InReview InReview

Support independent journalism

Adelaide Festival

St Germain is back - and bound for Womad

Adelaide Festival

After a 15-year hiatus following his hugely successful Tourist album, French musician St Germain is back – and he’s bringing his new blend of jazz, loops and Malian rhythms to WOMADelaide.

Comments Print article

The producer, DJ and pioneer of the French Touch genre, whose real name is Ludovic Navarre, will headline the Sunday night of the March 11-14 festival, it was announced today.

Navarre will be joined on stage by a group of seven mostly African and French musicians with whom he has been touring extensively in Europe – including a show at Le Bataclan venue in Paris just before last month’s horrific terror attack.

While the Adelaide performance will reflect the new musical direction taken for his latest album, which is titled St Germain and features Malian singers and traditional instruments such as the kora and n’goni, he says fans can also expect to hear tracks from the multi-platinum-selling Tourist.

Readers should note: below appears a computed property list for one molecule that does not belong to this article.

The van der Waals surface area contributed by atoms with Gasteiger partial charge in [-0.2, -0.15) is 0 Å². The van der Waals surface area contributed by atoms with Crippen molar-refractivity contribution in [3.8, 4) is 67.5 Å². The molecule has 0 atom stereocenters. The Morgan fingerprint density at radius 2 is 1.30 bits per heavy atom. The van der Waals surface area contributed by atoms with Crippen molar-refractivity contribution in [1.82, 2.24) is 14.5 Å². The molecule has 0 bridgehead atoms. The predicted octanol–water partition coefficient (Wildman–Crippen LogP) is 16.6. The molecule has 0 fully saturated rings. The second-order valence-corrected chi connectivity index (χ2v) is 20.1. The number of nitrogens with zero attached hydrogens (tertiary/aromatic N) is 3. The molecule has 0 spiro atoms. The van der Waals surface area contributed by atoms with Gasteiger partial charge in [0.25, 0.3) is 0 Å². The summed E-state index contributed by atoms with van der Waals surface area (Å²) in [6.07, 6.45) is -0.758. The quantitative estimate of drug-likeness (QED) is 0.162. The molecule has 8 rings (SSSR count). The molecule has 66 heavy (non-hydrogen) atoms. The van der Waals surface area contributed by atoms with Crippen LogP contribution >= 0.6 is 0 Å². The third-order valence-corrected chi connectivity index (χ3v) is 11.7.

We play ‘Rose Rouge’, ‘So Flute’ and ‘Sure Thing’ from the Tourist album – and the mix with different instrumentation is really amazing,” Navarre says in an exclusive interview with InDaily.


Gregos, known for his distinctive Parisian street art, has created a series of faces to promote St Germain’s tour.

Tourist, with its chilled and seductive mix of electronic, deep house and jazz influences, was St Germain’s second album, released in 2000, and became a huge hit. It sold more than three million copies and won both Best Jazz Album and Best Electronic Album in the French equivalent of the Grammys.